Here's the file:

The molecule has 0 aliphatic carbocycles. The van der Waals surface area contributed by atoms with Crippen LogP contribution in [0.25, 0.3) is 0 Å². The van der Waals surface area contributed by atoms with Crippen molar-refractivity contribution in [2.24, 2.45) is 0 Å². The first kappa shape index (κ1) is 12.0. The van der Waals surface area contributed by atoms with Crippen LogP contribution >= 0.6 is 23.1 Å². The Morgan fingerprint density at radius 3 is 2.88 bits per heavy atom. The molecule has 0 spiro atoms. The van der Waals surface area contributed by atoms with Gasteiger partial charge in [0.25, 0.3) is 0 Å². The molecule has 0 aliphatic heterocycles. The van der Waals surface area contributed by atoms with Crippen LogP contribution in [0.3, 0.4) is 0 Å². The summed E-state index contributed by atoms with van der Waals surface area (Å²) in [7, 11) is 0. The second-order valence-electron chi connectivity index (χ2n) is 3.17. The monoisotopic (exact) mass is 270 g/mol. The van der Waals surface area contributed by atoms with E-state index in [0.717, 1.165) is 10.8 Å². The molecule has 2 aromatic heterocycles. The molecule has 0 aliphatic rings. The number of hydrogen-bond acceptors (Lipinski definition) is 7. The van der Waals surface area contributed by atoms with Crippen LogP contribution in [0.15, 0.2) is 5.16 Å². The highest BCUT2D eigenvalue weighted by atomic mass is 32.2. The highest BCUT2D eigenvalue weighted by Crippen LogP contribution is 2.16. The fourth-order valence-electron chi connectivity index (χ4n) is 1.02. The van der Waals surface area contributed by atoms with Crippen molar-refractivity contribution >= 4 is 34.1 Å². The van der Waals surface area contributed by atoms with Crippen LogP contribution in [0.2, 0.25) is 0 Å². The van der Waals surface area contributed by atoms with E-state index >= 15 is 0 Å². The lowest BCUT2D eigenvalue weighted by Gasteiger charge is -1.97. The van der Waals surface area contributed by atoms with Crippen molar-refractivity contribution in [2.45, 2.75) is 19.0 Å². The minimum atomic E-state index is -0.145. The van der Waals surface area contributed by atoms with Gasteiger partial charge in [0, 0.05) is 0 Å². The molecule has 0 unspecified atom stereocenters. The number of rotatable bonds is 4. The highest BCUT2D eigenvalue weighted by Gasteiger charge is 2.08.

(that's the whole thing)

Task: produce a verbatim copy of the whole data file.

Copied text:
The molecule has 0 aliphatic carbocycles. The van der Waals surface area contributed by atoms with Crippen LogP contribution in [0.25, 0.3) is 0 Å². The van der Waals surface area contributed by atoms with Crippen molar-refractivity contribution in [2.24, 2.45) is 0 Å². The first kappa shape index (κ1) is 12.0. The van der Waals surface area contributed by atoms with Crippen LogP contribution >= 0.6 is 23.1 Å². The Morgan fingerprint density at radius 3 is 2.88 bits per heavy atom. The molecule has 0 spiro atoms. The van der Waals surface area contributed by atoms with Gasteiger partial charge in [0.25, 0.3) is 0 Å². The molecule has 0 aliphatic heterocycles. The van der Waals surface area contributed by atoms with Crippen LogP contribution in [0.3, 0.4) is 0 Å². The summed E-state index contributed by atoms with van der Waals surface area (Å²) in [7, 11) is 0. The second-order valence-electron chi connectivity index (χ2n) is 3.17. The monoisotopic (exact) mass is 270 g/mol. The van der Waals surface area contributed by atoms with E-state index in [0.717, 1.165) is 10.8 Å². The molecule has 2 aromatic heterocycles. The molecule has 0 aliphatic rings. The number of hydrogen-bond acceptors (Lipinski definition) is 7. The van der Waals surface area contributed by atoms with Crippen LogP contribution in [0.15, 0.2) is 5.16 Å². The highest BCUT2D eigenvalue weighted by atomic mass is 32.2. The highest BCUT2D eigenvalue weighted by Crippen LogP contribution is 2.16. The fourth-order valence-electron chi connectivity index (χ4n) is 1.02. The van der Waals surface area contributed by atoms with Crippen molar-refractivity contribution >= 4 is 34.1 Å². The van der Waals surface area contributed by atoms with Crippen LogP contribution in [0.2, 0.25) is 0 Å². The van der Waals surface area contributed by atoms with E-state index >= 15 is 0 Å². The lowest BCUT2D eigenvalue weighted by Gasteiger charge is -1.97. The van der Waals surface area contributed by atoms with Crippen molar-refractivity contribution in [2.45, 2.75) is 19.0 Å². The minimum atomic E-state index is -0.145. The van der Waals surface area contributed by atoms with Gasteiger partial charge in [0, 0.05) is 0 Å². The molecule has 0 unspecified atom stereocenters. The number of rotatable bonds is 4. The highest BCUT2D eigenvalue weighted by Gasteiger charge is 2.08.